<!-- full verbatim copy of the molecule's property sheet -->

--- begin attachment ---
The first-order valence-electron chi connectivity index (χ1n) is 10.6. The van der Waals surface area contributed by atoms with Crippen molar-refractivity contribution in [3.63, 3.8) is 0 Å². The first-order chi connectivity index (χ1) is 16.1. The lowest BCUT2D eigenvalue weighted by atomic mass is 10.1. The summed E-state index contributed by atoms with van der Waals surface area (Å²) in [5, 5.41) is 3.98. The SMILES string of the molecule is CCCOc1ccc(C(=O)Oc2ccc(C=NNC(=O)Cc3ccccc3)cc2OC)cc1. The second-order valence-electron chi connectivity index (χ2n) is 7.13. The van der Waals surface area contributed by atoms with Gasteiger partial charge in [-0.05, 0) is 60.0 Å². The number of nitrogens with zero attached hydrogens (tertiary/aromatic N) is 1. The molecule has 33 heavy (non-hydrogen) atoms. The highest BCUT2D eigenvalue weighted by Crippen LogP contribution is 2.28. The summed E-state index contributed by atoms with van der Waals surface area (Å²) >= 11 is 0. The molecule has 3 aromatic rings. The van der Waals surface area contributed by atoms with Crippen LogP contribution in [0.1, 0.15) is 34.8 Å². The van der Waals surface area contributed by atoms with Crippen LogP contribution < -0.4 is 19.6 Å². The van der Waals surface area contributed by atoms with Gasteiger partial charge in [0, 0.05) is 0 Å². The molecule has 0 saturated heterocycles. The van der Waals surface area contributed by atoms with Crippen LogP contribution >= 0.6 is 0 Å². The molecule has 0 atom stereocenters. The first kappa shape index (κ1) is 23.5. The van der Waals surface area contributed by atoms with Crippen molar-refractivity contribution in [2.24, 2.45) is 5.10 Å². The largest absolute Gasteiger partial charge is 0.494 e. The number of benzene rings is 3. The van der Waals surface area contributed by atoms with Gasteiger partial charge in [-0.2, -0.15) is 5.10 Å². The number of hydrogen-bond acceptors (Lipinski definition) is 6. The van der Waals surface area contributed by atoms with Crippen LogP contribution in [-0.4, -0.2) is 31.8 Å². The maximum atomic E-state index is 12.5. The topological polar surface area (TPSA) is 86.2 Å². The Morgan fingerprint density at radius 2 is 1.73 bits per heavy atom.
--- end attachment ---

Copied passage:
The first-order valence-electron chi connectivity index (χ1n) is 10.6. The van der Waals surface area contributed by atoms with Crippen molar-refractivity contribution in [3.63, 3.8) is 0 Å². The first-order chi connectivity index (χ1) is 16.1. The lowest BCUT2D eigenvalue weighted by atomic mass is 10.1. The summed E-state index contributed by atoms with van der Waals surface area (Å²) in [5, 5.41) is 3.98. The SMILES string of the molecule is CCCOc1ccc(C(=O)Oc2ccc(C=NNC(=O)Cc3ccccc3)cc2OC)cc1. The second-order valence-electron chi connectivity index (χ2n) is 7.13. The van der Waals surface area contributed by atoms with Gasteiger partial charge in [-0.05, 0) is 60.0 Å². The number of nitrogens with zero attached hydrogens (tertiary/aromatic N) is 1. The molecule has 33 heavy (non-hydrogen) atoms. The highest BCUT2D eigenvalue weighted by Crippen LogP contribution is 2.28. The summed E-state index contributed by atoms with van der Waals surface area (Å²) >= 11 is 0. The molecule has 3 aromatic rings. The van der Waals surface area contributed by atoms with Crippen LogP contribution in [0.1, 0.15) is 34.8 Å². The van der Waals surface area contributed by atoms with Crippen LogP contribution < -0.4 is 19.6 Å². The van der Waals surface area contributed by atoms with Gasteiger partial charge in [0, 0.05) is 0 Å². The molecule has 0 saturated heterocycles. The van der Waals surface area contributed by atoms with Crippen LogP contribution >= 0.6 is 0 Å². The molecule has 0 atom stereocenters. The first kappa shape index (κ1) is 23.5. The van der Waals surface area contributed by atoms with Crippen molar-refractivity contribution in [2.24, 2.45) is 5.10 Å². The largest absolute Gasteiger partial charge is 0.494 e. The number of benzene rings is 3. The van der Waals surface area contributed by atoms with Gasteiger partial charge in [-0.2, -0.15) is 5.10 Å². The number of hydrogen-bond acceptors (Lipinski definition) is 6. The van der Waals surface area contributed by atoms with Crippen LogP contribution in [-0.4, -0.2) is 31.8 Å². The maximum atomic E-state index is 12.5. The topological polar surface area (TPSA) is 86.2 Å². The Morgan fingerprint density at radius 2 is 1.73 bits per heavy atom.